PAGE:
Localised COVID spike brings rollbacks from PM

Date: 
Friday, July 31, 2020 - 20:00

Back to gatherings of 10 and reduced public service numbers from tomorrow.

And if COVID-19 cases continue increasing, Government will “take action” on the upcoming August 10 General Election.

Prime Minister Dr Keith Rowley gave these directions yesterday as he announced reinforced measures to deal with a surge of localised COVID cases.

This has caused T&T to beat a hasty retreat back to reducing numbers out in the public—plus it’s now raised question marks on whether the election, due in 10 days’ time, would be held due to public safety.

Special voting begins on Monday and continues to August 9.

Rowley’s latest COVID counter-action came yesterday at a media briefing at the Diplomatic Centre, St Ann’s, moments after Chief Medical Officer Dr Roshan Parasram gave details of the latest 31 COVID cases, which have brought T&T total to 169. He said there’s been an evolution in the epidemic with a surge of cluster infections, which includes people who become infected at bars.

Rowley said the change in the numbers recently were much more than T&T had become accustomed to in the last six to eight weeks. But he said Government had expected that with the virus, it was likely and possible to move from having nothing to report on cases, to having additional infections.

He said the number of infected people has jumped and T&T’s in a slightly different situation “…Not as the public might think but our circumstances have changed a little bit.” Rowley said fortunately, the system was working to deal with the cluster situation but Government was required to reduce the public’s exposure and movement—and if that can be done, it would be key in confronting the situation.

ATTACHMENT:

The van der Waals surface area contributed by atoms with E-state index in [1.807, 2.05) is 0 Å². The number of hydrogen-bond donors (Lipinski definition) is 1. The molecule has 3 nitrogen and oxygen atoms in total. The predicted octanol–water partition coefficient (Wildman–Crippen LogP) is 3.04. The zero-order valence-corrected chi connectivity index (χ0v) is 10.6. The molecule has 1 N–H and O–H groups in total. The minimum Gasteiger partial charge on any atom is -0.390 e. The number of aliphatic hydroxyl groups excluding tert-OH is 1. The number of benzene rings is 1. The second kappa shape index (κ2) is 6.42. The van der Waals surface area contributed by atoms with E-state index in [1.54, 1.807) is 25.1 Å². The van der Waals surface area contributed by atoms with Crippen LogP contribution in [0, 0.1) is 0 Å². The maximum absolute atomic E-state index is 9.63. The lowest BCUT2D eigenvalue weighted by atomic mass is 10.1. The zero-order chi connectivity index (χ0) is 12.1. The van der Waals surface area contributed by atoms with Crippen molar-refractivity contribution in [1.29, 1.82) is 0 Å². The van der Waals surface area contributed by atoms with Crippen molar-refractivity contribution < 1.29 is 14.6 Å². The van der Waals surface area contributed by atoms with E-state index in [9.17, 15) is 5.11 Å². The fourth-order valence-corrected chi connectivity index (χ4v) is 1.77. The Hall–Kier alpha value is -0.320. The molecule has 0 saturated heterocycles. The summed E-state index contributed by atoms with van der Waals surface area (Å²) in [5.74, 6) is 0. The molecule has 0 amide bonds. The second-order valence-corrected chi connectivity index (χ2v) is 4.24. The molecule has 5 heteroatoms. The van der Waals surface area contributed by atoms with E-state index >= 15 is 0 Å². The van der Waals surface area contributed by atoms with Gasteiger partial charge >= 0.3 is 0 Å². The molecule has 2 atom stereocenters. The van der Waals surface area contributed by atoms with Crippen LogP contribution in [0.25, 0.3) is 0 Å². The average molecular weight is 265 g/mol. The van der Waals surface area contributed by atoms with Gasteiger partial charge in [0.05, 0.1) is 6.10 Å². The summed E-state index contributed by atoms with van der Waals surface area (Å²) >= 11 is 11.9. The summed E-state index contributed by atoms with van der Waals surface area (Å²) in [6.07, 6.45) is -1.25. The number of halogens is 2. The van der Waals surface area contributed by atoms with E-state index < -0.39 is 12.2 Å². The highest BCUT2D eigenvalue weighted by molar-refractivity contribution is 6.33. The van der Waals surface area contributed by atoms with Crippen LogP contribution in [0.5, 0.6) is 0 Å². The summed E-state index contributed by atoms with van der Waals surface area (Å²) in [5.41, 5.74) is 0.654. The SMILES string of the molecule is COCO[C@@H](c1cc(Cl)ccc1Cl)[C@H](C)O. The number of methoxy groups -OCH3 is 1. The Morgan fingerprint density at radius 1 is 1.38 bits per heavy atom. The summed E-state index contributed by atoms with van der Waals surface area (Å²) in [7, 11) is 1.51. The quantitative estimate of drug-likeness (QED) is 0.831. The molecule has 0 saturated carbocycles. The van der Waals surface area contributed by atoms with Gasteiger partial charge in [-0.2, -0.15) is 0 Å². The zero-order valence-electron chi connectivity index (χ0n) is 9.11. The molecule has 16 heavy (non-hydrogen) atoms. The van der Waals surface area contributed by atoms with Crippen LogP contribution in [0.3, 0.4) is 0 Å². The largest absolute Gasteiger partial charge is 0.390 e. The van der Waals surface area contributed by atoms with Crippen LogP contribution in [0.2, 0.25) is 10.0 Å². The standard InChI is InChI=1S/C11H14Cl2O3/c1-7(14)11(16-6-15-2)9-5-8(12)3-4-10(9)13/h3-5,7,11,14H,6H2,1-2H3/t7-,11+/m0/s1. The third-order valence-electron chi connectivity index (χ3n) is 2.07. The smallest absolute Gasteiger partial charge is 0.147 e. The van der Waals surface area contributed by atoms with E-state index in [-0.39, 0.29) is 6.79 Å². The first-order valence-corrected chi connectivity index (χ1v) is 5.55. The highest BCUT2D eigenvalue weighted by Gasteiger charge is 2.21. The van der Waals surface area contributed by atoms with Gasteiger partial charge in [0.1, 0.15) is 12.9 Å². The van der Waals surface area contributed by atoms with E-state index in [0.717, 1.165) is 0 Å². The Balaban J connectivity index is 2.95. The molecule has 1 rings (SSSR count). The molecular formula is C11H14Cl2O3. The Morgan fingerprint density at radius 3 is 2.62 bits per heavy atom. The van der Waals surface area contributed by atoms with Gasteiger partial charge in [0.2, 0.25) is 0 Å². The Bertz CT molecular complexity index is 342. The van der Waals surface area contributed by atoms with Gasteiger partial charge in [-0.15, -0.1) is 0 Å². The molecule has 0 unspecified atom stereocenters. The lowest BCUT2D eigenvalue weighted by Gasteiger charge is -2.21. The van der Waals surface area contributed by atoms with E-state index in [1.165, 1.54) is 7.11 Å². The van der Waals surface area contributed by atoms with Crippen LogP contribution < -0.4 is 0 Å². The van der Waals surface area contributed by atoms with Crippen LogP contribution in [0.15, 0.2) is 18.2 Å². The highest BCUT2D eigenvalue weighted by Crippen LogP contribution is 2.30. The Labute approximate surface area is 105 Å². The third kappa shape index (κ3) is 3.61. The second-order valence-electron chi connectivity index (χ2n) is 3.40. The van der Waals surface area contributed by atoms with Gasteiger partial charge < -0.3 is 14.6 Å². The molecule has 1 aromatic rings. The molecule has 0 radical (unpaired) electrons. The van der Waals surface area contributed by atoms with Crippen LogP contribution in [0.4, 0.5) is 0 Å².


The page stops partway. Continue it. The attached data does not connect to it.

“We have to respond now and we’re going to, not through panic for preservation but to reduce the amount of contact likely to happen,” he said.

The first main step will be to roll back the number of people allowed to gather—from 25 to 10. The latter was the number allowed during T&T’s lockdown in the first wave of the virus. Public Health ordinances will be changed over the next 24 hours to allow this to begin from 6 am tomorrow, Rowley said, adding this will be the fundamental response to reducing the number of people exposed.

But he said the numbers of people attending churches and funerals and working indoors with social distancing will remain untouched. People can attend gatherings but should do so in groups of 10, spaced according to social distancing protocols.

Also, the Public Service will be asked to reduce the numbers of public servants out at any one time over the next two weeks. This will be done by use of alphabetical listing or rotations. He said that will also reduce the numbers of people out by 50 per cent. The same won’t apply to the private sector. But if it reaches a situation where further reduction is needed and in the private sector, that will have to be done—but not unless absolutely necessary.

Government is keeping watch on public transport and that may require intervention if the trend in the next 72 hours into next week continues.

Government will also keep watch on the SEA exam pupils for the next few days as well.

“If this trend continues in any significant way, next Monday or Tuesday, we’ll have to act on the school system. We’ll keep this under active watch as contact tracing continues,” Rowley said.

On the planned September 1 reopening of schools, he said if there was no SEA there would be no results to have students enter new schools.

Rowley noted the direct link found between people infected in bars and restaurants and said a close watch will be kept on such areas in the next few days.

“Anytime we get further information on this continuing, we’ll act to further reduce public exposure.”

He said if T&T continues to have the same numbers going forward, more drastic action will have to be taken.

“We’re pretty much in watch mode and to make decisions if things go in certain directions.”